21 Collier Bankr.cas.2d 1457, Bankr. L. Rep. P 73,105in Re Steven Thomas Holder, Debtor.wachovia Bank and Trust Company, N.a., Plaintiff-appellant, v. Kathryn L. Bringle, Standing Trustee, Defendant-appellee,andsteven Thomas Holder, Rayford K. Adams, Standing Trustee, Defendants, 892 F.2d 29 (4th Cir. 1989)Annotate this Case
Argued Oct. 2, 1989. Decided Dec. 15, 1989
Thomas William Waldrep, Jr. (Womble Carlyle Sandridge & Rice, Winston Salem, N.C., on brief) for plaintiff-appellant.
Rayford Kennedy Adams, III (Tuggle, Duggins Meschan & Elrod, P.A., Greensboro, N.C., on brief) for defendant-appellee.
Before POWELL, Associate Justice (Retired), United States Supreme Court, sitting by designation, and PHILLIPS, Circuit Judge, and HILTON, United States District Judge for the Eastern District of Virginia, sitting by designation.
The question presented is whether § 547(c) (1) of the federal bankruptcy code, 11 U.S.C. § 547(c) (1), is applicable to protect purchase money security interests perfected more than 10 days after the debtor receives possession of the collateral. We find § 547(c) (1) inapplicable and, accordingly, affirm the judgment of the district court.
The relevant facts are not in dispute. On July 24, 1987, Stephen Holder ("debtor") purchased a Dodge truck. On that day, he signed a security agreement with appellant Wachovia Bank & Trust Company in exchange for a loan to buy the truck. The necessary registration and other paperwork were delivered to the North Carolina Division of Motor Vehicles 19 days later, on August 12, 1987. According to N.C.Gen.Stat. § 20-58.2,1 August 12, 1987, is the date on which appellant perfected its security interest.
On November 2, 1987, 82 days after the debtor received possession of the vehicle, the debtor filed for relief under Chapter 13 of the federal bankruptcy code. Respondent, the Chapter 13 trustee, filed a motion in bankruptcy court to avoid appellant's lien. The bankruptcy court granted this motion, and the district court affirmed. 94 B.R. 394. See Joint Appendix at 23, 53.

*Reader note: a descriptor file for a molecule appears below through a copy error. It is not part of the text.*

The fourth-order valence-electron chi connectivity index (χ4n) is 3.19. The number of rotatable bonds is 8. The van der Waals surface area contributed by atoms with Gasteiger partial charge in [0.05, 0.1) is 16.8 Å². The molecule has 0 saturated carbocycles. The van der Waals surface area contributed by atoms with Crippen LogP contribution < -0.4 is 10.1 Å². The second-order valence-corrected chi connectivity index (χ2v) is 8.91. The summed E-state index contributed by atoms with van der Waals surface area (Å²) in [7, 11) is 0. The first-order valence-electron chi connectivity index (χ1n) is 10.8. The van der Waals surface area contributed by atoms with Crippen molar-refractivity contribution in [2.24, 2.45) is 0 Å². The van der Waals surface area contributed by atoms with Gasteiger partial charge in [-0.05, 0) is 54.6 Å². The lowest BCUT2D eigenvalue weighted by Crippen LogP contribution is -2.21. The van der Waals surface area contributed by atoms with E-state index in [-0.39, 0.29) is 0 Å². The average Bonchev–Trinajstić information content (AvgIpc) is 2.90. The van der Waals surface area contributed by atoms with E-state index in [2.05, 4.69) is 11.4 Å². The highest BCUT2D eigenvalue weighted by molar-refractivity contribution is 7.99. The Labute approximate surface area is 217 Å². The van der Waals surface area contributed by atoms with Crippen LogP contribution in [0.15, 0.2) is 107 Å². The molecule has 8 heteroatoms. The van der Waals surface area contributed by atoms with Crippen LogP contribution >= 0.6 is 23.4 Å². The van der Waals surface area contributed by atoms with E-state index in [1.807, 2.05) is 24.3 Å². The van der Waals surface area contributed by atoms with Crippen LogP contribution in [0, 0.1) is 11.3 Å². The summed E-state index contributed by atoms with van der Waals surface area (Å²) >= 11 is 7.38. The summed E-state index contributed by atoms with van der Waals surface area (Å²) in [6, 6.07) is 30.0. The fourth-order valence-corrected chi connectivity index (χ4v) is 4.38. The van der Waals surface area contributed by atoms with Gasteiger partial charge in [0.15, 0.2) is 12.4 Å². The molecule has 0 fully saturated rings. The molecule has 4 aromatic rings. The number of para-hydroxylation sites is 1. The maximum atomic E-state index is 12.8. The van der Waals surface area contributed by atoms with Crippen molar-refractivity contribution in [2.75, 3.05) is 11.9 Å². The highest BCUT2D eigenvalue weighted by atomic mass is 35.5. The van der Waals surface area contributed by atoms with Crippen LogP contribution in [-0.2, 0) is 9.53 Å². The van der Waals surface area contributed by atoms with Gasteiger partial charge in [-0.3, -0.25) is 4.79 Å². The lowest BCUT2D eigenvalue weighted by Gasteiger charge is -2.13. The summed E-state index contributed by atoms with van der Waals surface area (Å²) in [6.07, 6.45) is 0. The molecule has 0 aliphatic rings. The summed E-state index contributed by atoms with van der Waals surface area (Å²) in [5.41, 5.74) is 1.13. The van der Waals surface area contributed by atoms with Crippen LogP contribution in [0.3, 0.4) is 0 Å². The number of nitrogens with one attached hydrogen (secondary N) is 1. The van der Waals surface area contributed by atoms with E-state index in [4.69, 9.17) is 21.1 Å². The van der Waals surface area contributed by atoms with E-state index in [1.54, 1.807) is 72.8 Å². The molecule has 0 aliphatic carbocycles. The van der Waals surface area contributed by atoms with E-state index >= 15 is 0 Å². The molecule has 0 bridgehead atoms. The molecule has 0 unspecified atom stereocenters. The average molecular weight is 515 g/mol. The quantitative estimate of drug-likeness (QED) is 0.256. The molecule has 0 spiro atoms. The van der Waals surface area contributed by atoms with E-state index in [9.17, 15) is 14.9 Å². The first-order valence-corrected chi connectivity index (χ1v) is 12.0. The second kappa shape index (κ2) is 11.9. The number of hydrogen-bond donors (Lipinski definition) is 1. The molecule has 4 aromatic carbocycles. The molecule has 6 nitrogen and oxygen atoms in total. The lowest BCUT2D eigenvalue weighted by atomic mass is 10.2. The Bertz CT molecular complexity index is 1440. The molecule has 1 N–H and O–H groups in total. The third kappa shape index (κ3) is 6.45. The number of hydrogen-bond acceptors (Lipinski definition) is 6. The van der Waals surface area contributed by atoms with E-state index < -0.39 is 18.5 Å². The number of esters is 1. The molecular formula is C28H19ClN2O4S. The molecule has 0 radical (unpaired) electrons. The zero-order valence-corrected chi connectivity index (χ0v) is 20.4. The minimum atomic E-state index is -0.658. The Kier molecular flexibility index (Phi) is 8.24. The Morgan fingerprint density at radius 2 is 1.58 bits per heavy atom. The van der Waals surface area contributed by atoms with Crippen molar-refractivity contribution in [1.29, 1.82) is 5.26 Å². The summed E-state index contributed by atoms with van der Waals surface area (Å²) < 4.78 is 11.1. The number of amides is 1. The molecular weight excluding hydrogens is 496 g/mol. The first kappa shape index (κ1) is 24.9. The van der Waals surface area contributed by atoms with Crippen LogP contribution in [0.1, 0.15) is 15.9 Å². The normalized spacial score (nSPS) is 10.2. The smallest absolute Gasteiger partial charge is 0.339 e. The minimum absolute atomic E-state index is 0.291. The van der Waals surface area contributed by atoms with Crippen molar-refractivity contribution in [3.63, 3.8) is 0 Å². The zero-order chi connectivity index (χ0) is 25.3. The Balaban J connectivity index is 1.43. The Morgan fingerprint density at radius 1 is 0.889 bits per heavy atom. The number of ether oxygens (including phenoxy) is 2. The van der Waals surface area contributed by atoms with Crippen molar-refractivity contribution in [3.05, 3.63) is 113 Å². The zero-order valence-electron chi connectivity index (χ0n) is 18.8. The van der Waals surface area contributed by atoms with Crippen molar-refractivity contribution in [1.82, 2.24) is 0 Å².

Both parties agree that the secured transaction at issue here constitutes a preference under 11 U.S.C. § 547(b) and, hence, is avoidable by the trustee unless it is excepted from § 547(b) by the provisions of 11 U.S.C. § 547(c). See Brief of Appellee at 3. Section 547(c) states, in pertinent part:
(c) The trustee may not avoid under this section a transfer--
(1) to the extent that such transfer was--
(A) intended by the debtor and the creditor to or for whose benefit such transfer was made to be a contemporaneous exchange for new value given the debtor; and
(B) in fact a substantially contemporaneous exchange;
* * *
* * *
(3) that creates a security interest in property acquired by the debtor--
(A) to the extent such security interest secures new value that was--
(i) given at or after the signing of a security agreement that contains a description of such property as collateral;
(ii) given by or on behalf of the security party under such agreement;